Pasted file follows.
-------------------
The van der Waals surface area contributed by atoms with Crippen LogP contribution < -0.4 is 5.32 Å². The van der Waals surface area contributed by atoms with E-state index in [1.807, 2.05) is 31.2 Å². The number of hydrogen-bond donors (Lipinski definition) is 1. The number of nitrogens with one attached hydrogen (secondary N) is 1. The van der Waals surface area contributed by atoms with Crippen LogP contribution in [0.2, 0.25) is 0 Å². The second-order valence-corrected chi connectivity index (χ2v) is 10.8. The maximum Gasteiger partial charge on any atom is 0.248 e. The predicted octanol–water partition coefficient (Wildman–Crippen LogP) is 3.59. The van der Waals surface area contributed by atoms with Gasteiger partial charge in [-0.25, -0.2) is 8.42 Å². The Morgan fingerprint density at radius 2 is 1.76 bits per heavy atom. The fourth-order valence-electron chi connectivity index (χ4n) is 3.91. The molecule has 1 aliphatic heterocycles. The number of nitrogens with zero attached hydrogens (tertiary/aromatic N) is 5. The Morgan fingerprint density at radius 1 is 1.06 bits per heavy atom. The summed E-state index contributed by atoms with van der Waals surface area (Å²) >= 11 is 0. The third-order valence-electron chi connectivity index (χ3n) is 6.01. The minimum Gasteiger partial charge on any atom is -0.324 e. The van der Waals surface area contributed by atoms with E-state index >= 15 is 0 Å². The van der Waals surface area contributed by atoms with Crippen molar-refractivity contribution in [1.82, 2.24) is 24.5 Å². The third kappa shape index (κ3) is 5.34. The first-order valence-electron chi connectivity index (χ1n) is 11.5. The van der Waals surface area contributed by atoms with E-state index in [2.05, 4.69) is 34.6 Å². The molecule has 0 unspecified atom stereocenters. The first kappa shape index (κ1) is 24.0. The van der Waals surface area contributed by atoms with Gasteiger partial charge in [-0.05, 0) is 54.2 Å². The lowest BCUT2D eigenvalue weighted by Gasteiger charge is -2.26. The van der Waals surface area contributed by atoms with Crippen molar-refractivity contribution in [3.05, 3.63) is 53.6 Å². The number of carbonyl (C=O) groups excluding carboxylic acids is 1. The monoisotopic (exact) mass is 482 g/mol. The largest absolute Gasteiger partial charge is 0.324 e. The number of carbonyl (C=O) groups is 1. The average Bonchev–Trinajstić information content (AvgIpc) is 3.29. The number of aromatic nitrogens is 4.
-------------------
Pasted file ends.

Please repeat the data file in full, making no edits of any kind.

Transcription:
The van der Waals surface area contributed by atoms with Crippen LogP contribution < -0.4 is 5.32 Å². The van der Waals surface area contributed by atoms with E-state index in [1.807, 2.05) is 31.2 Å². The number of hydrogen-bond donors (Lipinski definition) is 1. The number of nitrogens with one attached hydrogen (secondary N) is 1. The van der Waals surface area contributed by atoms with Crippen LogP contribution in [0.2, 0.25) is 0 Å². The second-order valence-corrected chi connectivity index (χ2v) is 10.8. The maximum Gasteiger partial charge on any atom is 0.248 e. The predicted octanol–water partition coefficient (Wildman–Crippen LogP) is 3.59. The van der Waals surface area contributed by atoms with Gasteiger partial charge in [-0.25, -0.2) is 8.42 Å². The Morgan fingerprint density at radius 2 is 1.76 bits per heavy atom. The fourth-order valence-electron chi connectivity index (χ4n) is 3.91. The molecule has 1 aliphatic heterocycles. The number of nitrogens with zero attached hydrogens (tertiary/aromatic N) is 5. The Morgan fingerprint density at radius 1 is 1.06 bits per heavy atom. The summed E-state index contributed by atoms with van der Waals surface area (Å²) >= 11 is 0. The third-order valence-electron chi connectivity index (χ3n) is 6.01. The minimum Gasteiger partial charge on any atom is -0.324 e. The van der Waals surface area contributed by atoms with E-state index >= 15 is 0 Å². The van der Waals surface area contributed by atoms with Crippen molar-refractivity contribution in [1.82, 2.24) is 24.5 Å². The third kappa shape index (κ3) is 5.34. The first-order valence-electron chi connectivity index (χ1n) is 11.5. The van der Waals surface area contributed by atoms with E-state index in [2.05, 4.69) is 34.6 Å². The molecule has 0 unspecified atom stereocenters. The first kappa shape index (κ1) is 24.0. The van der Waals surface area contributed by atoms with Gasteiger partial charge in [-0.05, 0) is 54.2 Å². The lowest BCUT2D eigenvalue weighted by Gasteiger charge is -2.26. The van der Waals surface area contributed by atoms with Crippen molar-refractivity contribution in [3.05, 3.63) is 53.6 Å². The number of carbonyl (C=O) groups excluding carboxylic acids is 1. The monoisotopic (exact) mass is 482 g/mol. The largest absolute Gasteiger partial charge is 0.324 e. The number of carbonyl (C=O) groups is 1. The average Bonchev–Trinajstić information content (AvgIpc) is 3.29. The number of aromatic nitrogens is 4.